The primary story arc culminates with the steeplechase between the English rider and English Thoroughbred stallion, and the Irish rider and “of unspecified ancestry” stallion; at the race’s end, Anrai and the foolish English stallion have both killed themselves with the effort of the race. After tying up the threads more or less as one would expect (Maire and Ruari marry, Seosamh and Eibhlin get what they deserve…) we get an epilogue, set fifty-odd years later during World War II, with an agent of the Inland Revenue Service coming to track down the MacEibhir family as they have not paid their taxes for several years running. The investigation comes to naught, as so far as the agent can tell, the family (father, mother and three sons) have vanished without a trace; it is no fault of his own that perhaps “into thin air” might have been a better description…

If you prefer modern writing styles, or fantasies that involve medieval settings and lots of swords, this is not for you. If you like horses but think that a pleasant afternoon involves climbing aboard a pre-groomed pony for a pleasant trot around a pre-groomed trail, this is not for you. If you like gentle romance, but think that love is only for the young, and beautiful and fortunate…also not for you. (The English, human or equine, don’t come off terribly well either; they’re pretty much across the board foolish at best and at worst, neurasthenic, nervy, over-bred, and tending to bad habits thereby, such as cribbing and attempting to be friendly with the people whom they subjugated a generation or so before.)

If, however, you think that love ought to be for a lifetime, and that a proper afternoon with horses involves getting sodden, bog-spattered and coated with hair and sweat..definitely for you2. Keep in mind, however, that despite being a romance and a fairy story, this isn’t entirely a romantic tale. Set in the late nineteenth century, “decimated” is still a fairly accurate way to describe the land when the book is set. As with Tea With the Black Dragon, there is an elderly couple, for whom love still blooms despite their hardships, but here there is considerably more political subtext here than in MacAvoy’s previous books. The population is still noticeably reduced from the starvation and emigration resulting from the potato blight, and anti-English feeling is running high, to say the least, among the locals. There’s a fair bit of sub-plot involving the political machinations of the local populace.

Ultimately, I suspect that this will be no more than mildly entertaining “beach and bathtub” reading for a good many people, but it may prompt a few readers to delve deeper into Irish mythology than Riverdance or deeper into its history than “The Troubles”. If you liked MacAvoy’s writing style, start with Tea With the Black Dragon or her Damiano trilogy.

1I apologize: I’m going to butcher the spelling…
2Certainly I appreciate horses that are allowed to behave like horses. None of this “Noble Beast” stuff. They sweat. They snort. They have neuroses. And so on.
3Stop laughing. I’m sure the white landlords thought the same of their sharecroppers in the United States.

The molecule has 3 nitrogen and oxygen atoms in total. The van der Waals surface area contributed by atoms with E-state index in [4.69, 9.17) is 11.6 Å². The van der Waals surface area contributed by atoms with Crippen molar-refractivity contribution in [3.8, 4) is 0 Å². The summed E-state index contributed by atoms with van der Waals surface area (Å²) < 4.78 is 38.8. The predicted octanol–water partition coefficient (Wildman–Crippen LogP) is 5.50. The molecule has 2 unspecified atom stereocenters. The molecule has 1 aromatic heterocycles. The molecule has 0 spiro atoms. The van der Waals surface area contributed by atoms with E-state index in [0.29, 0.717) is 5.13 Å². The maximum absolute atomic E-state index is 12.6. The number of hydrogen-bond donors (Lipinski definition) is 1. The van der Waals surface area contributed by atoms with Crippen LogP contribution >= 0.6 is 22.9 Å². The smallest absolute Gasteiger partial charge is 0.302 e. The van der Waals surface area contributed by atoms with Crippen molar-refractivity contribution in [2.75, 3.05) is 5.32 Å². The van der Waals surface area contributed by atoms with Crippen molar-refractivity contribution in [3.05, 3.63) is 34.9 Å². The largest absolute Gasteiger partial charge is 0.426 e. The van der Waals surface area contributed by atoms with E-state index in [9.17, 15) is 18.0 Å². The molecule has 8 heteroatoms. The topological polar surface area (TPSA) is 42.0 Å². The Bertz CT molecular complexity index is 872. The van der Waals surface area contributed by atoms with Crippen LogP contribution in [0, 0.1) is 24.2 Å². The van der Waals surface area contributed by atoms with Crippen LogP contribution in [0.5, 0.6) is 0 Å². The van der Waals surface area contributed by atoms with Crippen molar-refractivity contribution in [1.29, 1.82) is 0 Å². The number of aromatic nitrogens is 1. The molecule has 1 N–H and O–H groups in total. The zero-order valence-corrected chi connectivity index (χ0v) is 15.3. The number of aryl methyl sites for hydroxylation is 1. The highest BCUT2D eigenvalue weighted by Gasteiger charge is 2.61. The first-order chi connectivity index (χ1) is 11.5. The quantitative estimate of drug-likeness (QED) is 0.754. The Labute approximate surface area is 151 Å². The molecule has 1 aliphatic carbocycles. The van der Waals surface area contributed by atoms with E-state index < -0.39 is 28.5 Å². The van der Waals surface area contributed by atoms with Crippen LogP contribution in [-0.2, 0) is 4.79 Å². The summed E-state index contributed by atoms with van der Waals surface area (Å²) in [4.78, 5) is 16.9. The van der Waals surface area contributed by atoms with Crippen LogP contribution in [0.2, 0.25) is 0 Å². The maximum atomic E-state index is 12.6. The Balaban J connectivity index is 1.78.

Fried Green Tomatoes at the Whistle Stop Cafe by Fannie Flagg

Every weekend, Evelyn Couch and her husband go to visit his mother in the nursing home; Evelyn and Mrs. Couch dislike one another, so Evelyn is almost relieved one day when she falls into the clasp of an eager storyteller, lonely for an audience. Ninny Threadgoode, having outlived all those who knew her to visit her now, is glad to have someone to chat with, and the two women grow closer over the next few months. Ninny (short for Virginia) tells Evelyn stories of the town of Whistle Stop, Georgia, where she grew up with the Threadgoode family after they took her in1, and Evelyn brings in food for Ninny, at first only store-bought sweets but as the relationship and her own self-confidence strengthen, she moves on to home-made barbecue and at last the eponymous ‘fried green tomatoes’.

Ninny’s tales of “then” center on the town of Whistle Stop, Alabama, and the Threadgoode family which took her in when young and needing a home, and more specifically their wayward daughter, Idgie. Idgie was always tempestuous and wild, but after her beloved brother, Buddy, was killed by a train, she (forgive the pun) went completely off the rails. It wasn’t until the demurely lady-like church school teacher Ruth came to town for the summer that Idgie proved willing to return to a more domesticated life. Despite Idgie’s pleading, Ruth fled home to her home and fiance as she wanted only to be ‘normal’. In the end, the husband proves no better than an abuser, and upon Ruth’s mother’s death, Ruth herself determines to flee if her friends in Whistle Stop will help her…and they do.

I’ll stop here, just in case anyone hasn’t read the book yet; I will add that both the “then” and the “now” stories have bittersweet middles and ends…and add that the “now” endings in the book and the movie diverge considerably.

Having slept on it, I confess that I now rather appreciate the fact that Flagg never says, in as many words, that Idgie and Ruth are a lesbian couple, though the relationship is quite clear to anyone capable of reading between the lines. When I first read the book, I was more than slightly disappointed: Idgie is described merely as “an irrepressible tomboy”, and Ruth the demurely docile, obediently religious girl who flees this person so desperately and wholeheartedly in love with her because she cannot face the fact that she reciprocates that love. I’d guess that’s due to a couple of issues. Not least, I’d bet that when Fried Green Tomatoes at the Whistle Stop Cafe was written, it wasn’t quite so acceptable to come out (figuratively speaking) in mainstream literature. Secondly, I’d ask readers to consider the audience that I think Flagg was aiming at: the chick-lit readers. This is no edgy Rita Mae Brown novel or Florence King memoir; I doubt it was a cutting-edge sexual orientation novel at the time, and it’s less so now.